[0038] Copyright (c) 2003 Hewlett-Packard Company [0039] The construction of an FPU that responds to the CFMA operation is relatively simple. Since the FPU already explicitly computes at least the leading 128 bits of a result before rounding, the value of the result predicate of the CFMA is determined by comparing the discriminant with the critical values, as determined by the rounding mode in the floating point status register (fpsr). When used in conjunction with IEEE-754 floating point numbers, the discriminant is 11 bits, beginning at position 24 for single precision, 53 for double precision, or 64 for double-extended precision. [0040] The Itanium FPU, which normally can produce 64 bit arithmetic results, has additional precision internally and can find the discriminant bits without additional computation. This is also true for architectures that can only produce double precision results such as SPARC and PowerPC. [0041] The four critical values could be manufactured by the FPU as a consequence of setting the rounding mode in the fpsr, so that comparisons can be readily made. Note that the CFMA instruction, as described, only need produce a 1-bit predicate to show that the discriminant is not critical. Using the predicate to control the return operation leads to the smoothest implementation style. Of course, the instruction can be designed to produce the complement of this predicate; this is just a variation of the design. [0042] By returning a single result (e.g. a predicate), the CFMA instruction can easily fit into other architectures that do not implement an FMA instruction. For architectures that do not implement an FMA instruction, there are versions of FADD, FSUB, FMPY, FDIV which could have variants CFADD, CFSUB, CFMPY, CFDIV, respectively, to indicate whether the arithmetic operation produced critical patterns in the discriminant. Other instructions could also implement a critical value variant, such as square root (FSQRT). [0043] If returning a predicate value (e.g. a 1-bit register value) would be inconvenient to add to an existing architecture (or microarchitecture), other variations of CFMA could be devised. In one arrangement, CFMA could return a floating point result instead of a predicate. The result is designed to make it easy to distinguish whether the unrounded result is critical. Thus the floating point result might be+1.0 to indicate a critical result, and −1.0 to indicate a non-critical result. A CFMA variant utilizing a floating point return value is illustrated below in Example 3.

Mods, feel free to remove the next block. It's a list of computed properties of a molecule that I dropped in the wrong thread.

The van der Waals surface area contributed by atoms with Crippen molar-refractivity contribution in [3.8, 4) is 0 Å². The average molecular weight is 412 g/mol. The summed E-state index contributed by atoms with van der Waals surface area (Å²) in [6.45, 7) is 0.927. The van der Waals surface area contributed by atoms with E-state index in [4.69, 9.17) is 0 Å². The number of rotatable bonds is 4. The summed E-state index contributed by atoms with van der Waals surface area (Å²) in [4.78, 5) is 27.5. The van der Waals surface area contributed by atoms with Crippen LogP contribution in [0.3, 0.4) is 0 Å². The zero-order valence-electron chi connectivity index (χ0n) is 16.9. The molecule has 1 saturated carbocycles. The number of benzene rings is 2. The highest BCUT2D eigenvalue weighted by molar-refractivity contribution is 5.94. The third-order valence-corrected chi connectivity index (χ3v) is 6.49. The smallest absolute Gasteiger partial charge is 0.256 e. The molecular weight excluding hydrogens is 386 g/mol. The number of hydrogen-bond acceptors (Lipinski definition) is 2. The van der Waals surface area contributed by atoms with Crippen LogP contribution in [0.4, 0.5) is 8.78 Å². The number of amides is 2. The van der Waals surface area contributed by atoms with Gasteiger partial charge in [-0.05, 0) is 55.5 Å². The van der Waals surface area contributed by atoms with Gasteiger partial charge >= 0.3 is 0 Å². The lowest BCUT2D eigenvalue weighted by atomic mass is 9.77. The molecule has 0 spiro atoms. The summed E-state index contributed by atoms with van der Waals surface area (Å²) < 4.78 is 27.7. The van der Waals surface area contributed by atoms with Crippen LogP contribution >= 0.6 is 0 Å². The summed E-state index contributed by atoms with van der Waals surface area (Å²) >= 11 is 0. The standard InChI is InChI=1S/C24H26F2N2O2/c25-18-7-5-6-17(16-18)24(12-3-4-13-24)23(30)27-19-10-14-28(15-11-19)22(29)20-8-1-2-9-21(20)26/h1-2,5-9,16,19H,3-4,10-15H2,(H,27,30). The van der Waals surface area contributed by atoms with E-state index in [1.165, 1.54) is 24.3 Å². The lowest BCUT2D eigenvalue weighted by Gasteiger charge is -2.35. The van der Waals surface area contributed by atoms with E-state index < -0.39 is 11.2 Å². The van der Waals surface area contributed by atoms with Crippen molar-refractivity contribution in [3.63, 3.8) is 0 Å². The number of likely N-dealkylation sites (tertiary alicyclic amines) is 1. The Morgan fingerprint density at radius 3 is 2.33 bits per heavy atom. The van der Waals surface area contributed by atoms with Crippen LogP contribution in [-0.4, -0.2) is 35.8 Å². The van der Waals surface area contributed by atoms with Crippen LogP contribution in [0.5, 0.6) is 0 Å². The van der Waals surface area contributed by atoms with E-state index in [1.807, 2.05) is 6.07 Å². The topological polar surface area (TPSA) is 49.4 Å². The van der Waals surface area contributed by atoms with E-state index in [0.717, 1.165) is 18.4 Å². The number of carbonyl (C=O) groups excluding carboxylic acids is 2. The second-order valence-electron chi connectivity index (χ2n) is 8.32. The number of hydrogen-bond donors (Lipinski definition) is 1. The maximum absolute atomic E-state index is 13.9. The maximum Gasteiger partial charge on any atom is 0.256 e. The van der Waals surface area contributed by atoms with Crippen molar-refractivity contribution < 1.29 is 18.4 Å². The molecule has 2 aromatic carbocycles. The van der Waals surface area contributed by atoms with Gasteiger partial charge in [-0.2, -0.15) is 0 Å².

[0044] Copyright (c) 2003 Hewlett-Packard Company [0045] Of course, values other than +1.0 and −1.0 could be chosen for the results of this operation. These values are chosen for illustration. Alternate variations could return 0 and a non-zero value depending on the result and still be amenable to hardware implementation. [0046] For architectures that have a compare and branch instruction (e.g. SPARC, PA-RISC), a natural approach in implementing an instruction according to the present invention would be to define a conditional branch that is only taken depending on the existence of a critical pattern in the discriminant. For example, an instruction “CBFADD target, fa, fb” could be defined, which adds fa and fb and branching to the label “target” if the discriminant of the sum is critical for the current rounding mode. Similar CBFXXX instructions could be defined where XXX is multiplication, subtraction, or division. A CBFMA instruction could also be implemented. A variant of this type of branch instruction is to have the branch taken if the computation is non-critical. With enough opcode space, both variants could be implemented. [0047] Another version of CFMA could return the conventionally rounded result, but cause a software assist trap if the discriminant were critical. Such an approach would require no additional code in the “main line” of a routine (other than changing the final FMA to a CFMA), but the expense of the trap would probably add another 1000 or so cycles to the cases which require further computation. [0048] Although the estimate of 1000 cycles to handle a trapping CFMA is typical if the instruction traps to the operating system, another approach for micro-coded processors would be to have the CFMA “trap” or branch into micro-code. This approach has been taken in Itanium architecture processors for other kinds of functionality, and the overhead is much lower—only on the order of 10 cycles. [0049] From the description provided herein, those skilled in the art are readily able to combine hardware and/or software created as described with appropriate general purpose or system and/or computer subcomponents embodying the invention, and to create a system and/or computer subcomponents for carrying out the method of the invention. The concepts of the present invention can be implemented in any combination of hardware, microcode, and higher level operating system and application software libraries. [0050] The foregoing description of the example embodiments of the invention have been presented for the purposes of illustration and description. It is not intended to be exhaustive or to limit the invention to the precise form disclosed. Many modifications and variations are possible in light of the above teaching. It is intended that the scope of the invention be limited not with this detailed description, but rather by the claims appended hereto. Referenced by